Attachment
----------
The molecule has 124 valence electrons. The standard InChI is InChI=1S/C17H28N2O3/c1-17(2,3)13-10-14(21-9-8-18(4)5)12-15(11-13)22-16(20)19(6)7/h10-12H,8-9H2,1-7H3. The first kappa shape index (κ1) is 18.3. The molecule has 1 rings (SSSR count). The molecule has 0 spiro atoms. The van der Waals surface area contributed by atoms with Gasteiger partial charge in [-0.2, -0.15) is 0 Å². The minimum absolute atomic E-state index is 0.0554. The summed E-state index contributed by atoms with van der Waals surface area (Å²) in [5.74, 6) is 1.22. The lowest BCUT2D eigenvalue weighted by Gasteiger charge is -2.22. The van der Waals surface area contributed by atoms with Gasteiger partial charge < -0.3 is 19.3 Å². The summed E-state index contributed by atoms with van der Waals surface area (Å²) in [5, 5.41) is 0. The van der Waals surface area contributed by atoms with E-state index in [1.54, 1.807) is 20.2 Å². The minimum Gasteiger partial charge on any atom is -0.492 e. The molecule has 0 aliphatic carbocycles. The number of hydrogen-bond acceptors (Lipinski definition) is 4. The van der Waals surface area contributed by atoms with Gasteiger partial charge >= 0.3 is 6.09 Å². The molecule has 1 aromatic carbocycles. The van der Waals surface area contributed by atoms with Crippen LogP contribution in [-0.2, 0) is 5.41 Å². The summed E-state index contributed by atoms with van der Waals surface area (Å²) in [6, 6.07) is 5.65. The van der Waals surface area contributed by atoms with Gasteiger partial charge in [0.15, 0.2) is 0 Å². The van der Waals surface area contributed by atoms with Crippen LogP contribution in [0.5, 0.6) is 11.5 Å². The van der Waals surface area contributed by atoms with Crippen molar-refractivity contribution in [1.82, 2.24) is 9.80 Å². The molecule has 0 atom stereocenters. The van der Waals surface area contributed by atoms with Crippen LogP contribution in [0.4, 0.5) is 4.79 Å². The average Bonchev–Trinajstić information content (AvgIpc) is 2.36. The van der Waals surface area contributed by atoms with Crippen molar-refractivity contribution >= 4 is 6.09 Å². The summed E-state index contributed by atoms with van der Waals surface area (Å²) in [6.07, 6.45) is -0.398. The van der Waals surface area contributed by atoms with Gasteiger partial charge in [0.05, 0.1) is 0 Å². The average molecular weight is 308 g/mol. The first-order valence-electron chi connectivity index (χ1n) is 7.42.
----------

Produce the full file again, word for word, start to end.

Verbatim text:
The molecule has 124 valence electrons. The standard InChI is InChI=1S/C17H28N2O3/c1-17(2,3)13-10-14(21-9-8-18(4)5)12-15(11-13)22-16(20)19(6)7/h10-12H,8-9H2,1-7H3. The first kappa shape index (κ1) is 18.3. The molecule has 1 rings (SSSR count). The molecule has 0 spiro atoms. The van der Waals surface area contributed by atoms with Gasteiger partial charge in [-0.2, -0.15) is 0 Å². The minimum absolute atomic E-state index is 0.0554. The summed E-state index contributed by atoms with van der Waals surface area (Å²) in [5.74, 6) is 1.22. The lowest BCUT2D eigenvalue weighted by Gasteiger charge is -2.22. The van der Waals surface area contributed by atoms with Gasteiger partial charge < -0.3 is 19.3 Å². The summed E-state index contributed by atoms with van der Waals surface area (Å²) in [5, 5.41) is 0. The van der Waals surface area contributed by atoms with E-state index in [1.54, 1.807) is 20.2 Å². The minimum Gasteiger partial charge on any atom is -0.492 e. The molecule has 0 aliphatic carbocycles. The number of hydrogen-bond acceptors (Lipinski definition) is 4. The van der Waals surface area contributed by atoms with Gasteiger partial charge >= 0.3 is 6.09 Å². The molecule has 1 aromatic carbocycles. The van der Waals surface area contributed by atoms with Crippen LogP contribution in [-0.2, 0) is 5.41 Å². The summed E-state index contributed by atoms with van der Waals surface area (Å²) in [6, 6.07) is 5.65. The van der Waals surface area contributed by atoms with Gasteiger partial charge in [0.15, 0.2) is 0 Å². The van der Waals surface area contributed by atoms with Crippen LogP contribution in [0.5, 0.6) is 11.5 Å². The van der Waals surface area contributed by atoms with Crippen molar-refractivity contribution in [1.82, 2.24) is 9.80 Å². The molecule has 0 atom stereocenters. The van der Waals surface area contributed by atoms with Crippen LogP contribution in [0.4, 0.5) is 4.79 Å². The average Bonchev–Trinajstić information content (AvgIpc) is 2.36. The van der Waals surface area contributed by atoms with Crippen molar-refractivity contribution >= 4 is 6.09 Å². The summed E-state index contributed by atoms with van der Waals surface area (Å²) in [6.07, 6.45) is -0.398. The van der Waals surface area contributed by atoms with Gasteiger partial charge in [0.05, 0.1) is 0 Å². The average molecular weight is 308 g/mol. The first-order valence-electron chi connectivity index (χ1n) is 7.42.